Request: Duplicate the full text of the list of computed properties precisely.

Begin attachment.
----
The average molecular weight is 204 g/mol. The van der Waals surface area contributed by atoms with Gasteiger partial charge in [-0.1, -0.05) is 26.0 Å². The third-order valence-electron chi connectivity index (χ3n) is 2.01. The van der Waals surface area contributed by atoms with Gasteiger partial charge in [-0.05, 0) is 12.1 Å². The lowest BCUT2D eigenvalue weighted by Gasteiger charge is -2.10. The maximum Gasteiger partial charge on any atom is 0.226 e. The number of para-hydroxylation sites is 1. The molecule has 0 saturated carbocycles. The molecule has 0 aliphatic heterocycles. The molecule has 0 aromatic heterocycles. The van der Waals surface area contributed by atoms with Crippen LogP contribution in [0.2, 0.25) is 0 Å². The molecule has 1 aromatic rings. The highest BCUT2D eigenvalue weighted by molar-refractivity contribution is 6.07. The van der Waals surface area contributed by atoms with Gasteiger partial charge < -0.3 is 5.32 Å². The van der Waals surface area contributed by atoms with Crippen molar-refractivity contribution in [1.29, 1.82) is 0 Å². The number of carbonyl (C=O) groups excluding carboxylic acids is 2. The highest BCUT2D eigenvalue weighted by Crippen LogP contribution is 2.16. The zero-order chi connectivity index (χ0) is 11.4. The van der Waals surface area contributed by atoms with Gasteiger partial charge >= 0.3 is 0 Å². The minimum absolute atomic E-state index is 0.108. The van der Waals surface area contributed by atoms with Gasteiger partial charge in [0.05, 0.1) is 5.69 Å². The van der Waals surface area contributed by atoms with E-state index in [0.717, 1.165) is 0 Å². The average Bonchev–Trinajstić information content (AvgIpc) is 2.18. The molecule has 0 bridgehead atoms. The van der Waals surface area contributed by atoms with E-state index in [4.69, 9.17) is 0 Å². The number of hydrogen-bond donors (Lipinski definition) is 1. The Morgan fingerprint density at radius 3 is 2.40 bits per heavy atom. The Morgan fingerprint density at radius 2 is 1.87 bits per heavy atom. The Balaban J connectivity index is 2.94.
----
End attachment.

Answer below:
The average molecular weight is 204 g/mol. The van der Waals surface area contributed by atoms with Gasteiger partial charge in [-0.1, -0.05) is 26.0 Å². The third-order valence-electron chi connectivity index (χ3n) is 2.01. The van der Waals surface area contributed by atoms with Gasteiger partial charge in [-0.05, 0) is 12.1 Å². The lowest BCUT2D eigenvalue weighted by Gasteiger charge is -2.10. The maximum Gasteiger partial charge on any atom is 0.226 e. The number of para-hydroxylation sites is 1. The molecule has 0 saturated carbocycles. The molecule has 0 aliphatic heterocycles. The molecule has 0 aromatic heterocycles. The van der Waals surface area contributed by atoms with Crippen LogP contribution in [0.2, 0.25) is 0 Å². The molecule has 1 aromatic rings. The highest BCUT2D eigenvalue weighted by molar-refractivity contribution is 6.07. The van der Waals surface area contributed by atoms with Gasteiger partial charge < -0.3 is 5.32 Å². The van der Waals surface area contributed by atoms with Crippen molar-refractivity contribution in [1.29, 1.82) is 0 Å². The number of carbonyl (C=O) groups excluding carboxylic acids is 2. The highest BCUT2D eigenvalue weighted by Crippen LogP contribution is 2.16. The zero-order chi connectivity index (χ0) is 11.4. The van der Waals surface area contributed by atoms with Gasteiger partial charge >= 0.3 is 0 Å². The minimum absolute atomic E-state index is 0.108. The van der Waals surface area contributed by atoms with Gasteiger partial charge in [0.05, 0.1) is 5.69 Å². The van der Waals surface area contributed by atoms with E-state index in [0.717, 1.165) is 0 Å². The average Bonchev–Trinajstić information content (AvgIpc) is 2.18. The molecule has 0 bridgehead atoms. The van der Waals surface area contributed by atoms with E-state index in [4.69, 9.17) is 0 Å². The number of hydrogen-bond donors (Lipinski definition) is 1. The Morgan fingerprint density at radius 3 is 2.40 bits per heavy atom. The Morgan fingerprint density at radius 2 is 1.87 bits per heavy atom. The Balaban J connectivity index is 2.94.